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Convention (IV) relative to the Protection of Civilian Persons in Time of War. Geneva, 12 August 1949.
-- PENAL LEGISLATION: III. COMPETENT COURTS
1. ' General '
As has been seen, Article 64
authorizes the Occupying Power to subject the inhabitants of the occupied territory to whatever measures it considers necessary for its own security and to ensure that the present Convention is enforced and the territory properly administered.
Article 66 recognizes the right of the Occupying Power to bring offenders before its own military courts for the purpose of punishing offences against such measures, which may cover a very wide range. [p.340] The legislative powers of the occupying forces are thus reinforced by judicial powers designed to make good the deficiencies of the local courts, should this be necessary.
2. ' Conditions '
The powers referred to may only be exercised on certain conditions, the observance of which is imperative:
(a) The accused may only be brought before "military courts", that is before courts whose members have military status and are subordinate to the military authorities (1). These courts, dealing as they do with the offences committed by the army of occupation, will normally sit in occupied territory, and can therefore try cases involving other people in such territory. That is doubtless the reason why military courts have been prescribed, since it will be seen that another of the conditions on which the right to exercise jurisdiction depends, is that the court should sit within the occupied territory.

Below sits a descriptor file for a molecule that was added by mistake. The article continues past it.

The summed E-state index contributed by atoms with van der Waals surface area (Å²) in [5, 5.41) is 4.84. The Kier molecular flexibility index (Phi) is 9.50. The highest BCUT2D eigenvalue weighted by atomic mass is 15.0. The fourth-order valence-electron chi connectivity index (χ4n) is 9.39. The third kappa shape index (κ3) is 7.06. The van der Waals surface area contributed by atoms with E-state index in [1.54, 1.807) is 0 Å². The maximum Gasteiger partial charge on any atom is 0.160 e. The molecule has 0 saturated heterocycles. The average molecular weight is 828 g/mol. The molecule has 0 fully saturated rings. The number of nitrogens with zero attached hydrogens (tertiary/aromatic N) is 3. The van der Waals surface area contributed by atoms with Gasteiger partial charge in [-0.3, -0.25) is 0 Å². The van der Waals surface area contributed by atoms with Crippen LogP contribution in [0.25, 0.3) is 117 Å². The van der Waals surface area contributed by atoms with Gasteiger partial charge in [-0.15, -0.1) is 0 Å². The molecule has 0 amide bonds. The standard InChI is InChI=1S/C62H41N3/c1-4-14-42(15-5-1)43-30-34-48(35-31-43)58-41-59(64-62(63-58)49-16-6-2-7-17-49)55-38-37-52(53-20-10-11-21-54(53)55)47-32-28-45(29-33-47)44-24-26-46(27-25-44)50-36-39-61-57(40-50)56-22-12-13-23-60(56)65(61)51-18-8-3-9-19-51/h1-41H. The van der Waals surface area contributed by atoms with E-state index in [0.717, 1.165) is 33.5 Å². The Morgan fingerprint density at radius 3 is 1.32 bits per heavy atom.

(b) The military courts must be "non-political". This clause forbids certain practices resorted to during the Second World War when the judicial machinery was sometimes used as an instrument of political or racial persecution.
(c) The courts are to be "regularly constituted". This wording definitely excludes all special tribunals. It is the ordinary military courts of the Occupying Power which will be competent. Such courts will, of course, be set up in accordance with the recognized principles governing the administration of justice.
It will be seen later (Article 71
and following) that the proceedings in such courts are governed by a set of extremely detailed provisions, providing protected persons with every guarantee of respect for the human person.
(d) A last condition, already referred to above, is that the courts in question should "sit in occupied territory". If they are sitting, for any special reason, outside the occupied territory, they must move into it in order to try the cases mentioned here. This obligation is in accordance with the principle of the territoriality of penal jurisdiction. It prevents protected persons who are accused of an offence from being brought before a court in a country other than that in which the offence was committed and thus provides them with a safeguard of the utmost value. In the same way, the Convention lays down that protected persons against whom proceedings [p.341] are taken are to be "detained within the occupied country" and, where necessary, "serve their sentence there".
The Occupying Power is, on the other hand, free to decide whether or not the competent courts of appeal are to sit in occupied territory. The text itself states that they should "preferably" sit in the occupied country; this would be likely to provide the protected persons with additional safeguards.
Notes: (1) [(1) p.340] See ' Final Record of the Diplomatic
Conference of Geneva of 1949 ', Vol. I, p. 123; Vol. II-A,
pp. 765, 833;